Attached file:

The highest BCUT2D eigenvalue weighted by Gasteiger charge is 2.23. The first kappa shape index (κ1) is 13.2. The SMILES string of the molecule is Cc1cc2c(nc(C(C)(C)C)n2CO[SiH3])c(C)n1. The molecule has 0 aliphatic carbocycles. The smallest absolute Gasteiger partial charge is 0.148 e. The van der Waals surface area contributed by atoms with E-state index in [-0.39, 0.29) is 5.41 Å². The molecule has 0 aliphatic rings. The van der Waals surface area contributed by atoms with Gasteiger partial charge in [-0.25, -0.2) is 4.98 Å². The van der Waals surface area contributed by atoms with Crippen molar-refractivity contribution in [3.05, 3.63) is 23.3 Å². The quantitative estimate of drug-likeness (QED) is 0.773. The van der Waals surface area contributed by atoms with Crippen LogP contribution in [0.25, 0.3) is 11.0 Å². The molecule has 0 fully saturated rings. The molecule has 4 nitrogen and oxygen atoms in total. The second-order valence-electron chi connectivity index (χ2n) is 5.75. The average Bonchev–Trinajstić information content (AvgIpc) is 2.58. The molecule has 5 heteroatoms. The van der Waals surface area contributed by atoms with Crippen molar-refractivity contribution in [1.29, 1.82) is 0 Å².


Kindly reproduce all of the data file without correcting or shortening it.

The highest BCUT2D eigenvalue weighted by Gasteiger charge is 2.23. The first kappa shape index (κ1) is 13.2. The SMILES string of the molecule is Cc1cc2c(nc(C(C)(C)C)n2CO[SiH3])c(C)n1. The molecule has 0 aliphatic carbocycles. The smallest absolute Gasteiger partial charge is 0.148 e. The van der Waals surface area contributed by atoms with E-state index in [-0.39, 0.29) is 5.41 Å². The molecule has 0 aliphatic rings. The van der Waals surface area contributed by atoms with Gasteiger partial charge in [-0.25, -0.2) is 4.98 Å². The van der Waals surface area contributed by atoms with Crippen molar-refractivity contribution in [3.05, 3.63) is 23.3 Å². The quantitative estimate of drug-likeness (QED) is 0.773. The van der Waals surface area contributed by atoms with Crippen LogP contribution in [0.25, 0.3) is 11.0 Å². The molecule has 0 fully saturated rings. The molecule has 4 nitrogen and oxygen atoms in total. The second-order valence-electron chi connectivity index (χ2n) is 5.75. The average Bonchev–Trinajstić information content (AvgIpc) is 2.58. The molecule has 5 heteroatoms. The van der Waals surface area contributed by atoms with Crippen molar-refractivity contribution in [1.29, 1.82) is 0 Å².